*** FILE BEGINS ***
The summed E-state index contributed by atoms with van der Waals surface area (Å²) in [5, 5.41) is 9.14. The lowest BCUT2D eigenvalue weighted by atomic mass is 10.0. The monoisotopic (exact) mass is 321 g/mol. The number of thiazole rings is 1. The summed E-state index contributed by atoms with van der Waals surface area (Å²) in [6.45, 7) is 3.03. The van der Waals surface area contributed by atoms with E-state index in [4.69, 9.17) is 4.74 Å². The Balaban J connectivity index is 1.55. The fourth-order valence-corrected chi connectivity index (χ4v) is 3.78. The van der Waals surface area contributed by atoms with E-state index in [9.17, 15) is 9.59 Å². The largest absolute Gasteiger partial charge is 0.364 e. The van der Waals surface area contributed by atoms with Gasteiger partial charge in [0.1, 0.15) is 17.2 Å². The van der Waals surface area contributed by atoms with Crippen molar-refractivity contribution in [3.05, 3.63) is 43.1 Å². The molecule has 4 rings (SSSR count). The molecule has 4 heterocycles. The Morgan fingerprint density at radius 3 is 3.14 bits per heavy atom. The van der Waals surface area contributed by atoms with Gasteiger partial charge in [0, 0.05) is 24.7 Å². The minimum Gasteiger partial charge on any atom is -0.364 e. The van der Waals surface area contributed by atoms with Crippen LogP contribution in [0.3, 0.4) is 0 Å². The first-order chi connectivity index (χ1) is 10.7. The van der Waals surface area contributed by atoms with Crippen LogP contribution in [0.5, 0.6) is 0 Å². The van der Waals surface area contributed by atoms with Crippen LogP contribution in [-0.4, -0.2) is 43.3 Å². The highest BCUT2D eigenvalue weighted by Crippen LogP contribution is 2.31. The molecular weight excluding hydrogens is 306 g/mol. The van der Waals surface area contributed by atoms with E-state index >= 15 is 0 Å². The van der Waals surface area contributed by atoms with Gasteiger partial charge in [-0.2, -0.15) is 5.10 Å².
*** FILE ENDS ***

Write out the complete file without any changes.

The summed E-state index contributed by atoms with van der Waals surface area (Å²) in [5, 5.41) is 9.14. The lowest BCUT2D eigenvalue weighted by atomic mass is 10.0. The monoisotopic (exact) mass is 321 g/mol. The number of thiazole rings is 1. The summed E-state index contributed by atoms with van der Waals surface area (Å²) in [6.45, 7) is 3.03. The van der Waals surface area contributed by atoms with E-state index in [4.69, 9.17) is 4.74 Å². The Balaban J connectivity index is 1.55. The fourth-order valence-corrected chi connectivity index (χ4v) is 3.78. The van der Waals surface area contributed by atoms with E-state index in [9.17, 15) is 9.59 Å². The largest absolute Gasteiger partial charge is 0.364 e. The van der Waals surface area contributed by atoms with Gasteiger partial charge in [0.1, 0.15) is 17.2 Å². The van der Waals surface area contributed by atoms with Crippen molar-refractivity contribution in [3.05, 3.63) is 43.1 Å². The molecule has 4 rings (SSSR count). The molecule has 4 heterocycles. The Morgan fingerprint density at radius 3 is 3.14 bits per heavy atom. The van der Waals surface area contributed by atoms with Gasteiger partial charge in [0, 0.05) is 24.7 Å². The minimum Gasteiger partial charge on any atom is -0.364 e. The van der Waals surface area contributed by atoms with Crippen LogP contribution in [0.3, 0.4) is 0 Å². The first-order chi connectivity index (χ1) is 10.7. The van der Waals surface area contributed by atoms with Crippen LogP contribution in [0.5, 0.6) is 0 Å². The van der Waals surface area contributed by atoms with Crippen LogP contribution in [-0.4, -0.2) is 43.3 Å². The highest BCUT2D eigenvalue weighted by Crippen LogP contribution is 2.31. The molecular weight excluding hydrogens is 306 g/mol. The van der Waals surface area contributed by atoms with E-state index >= 15 is 0 Å². The van der Waals surface area contributed by atoms with Gasteiger partial charge in [-0.2, -0.15) is 5.10 Å².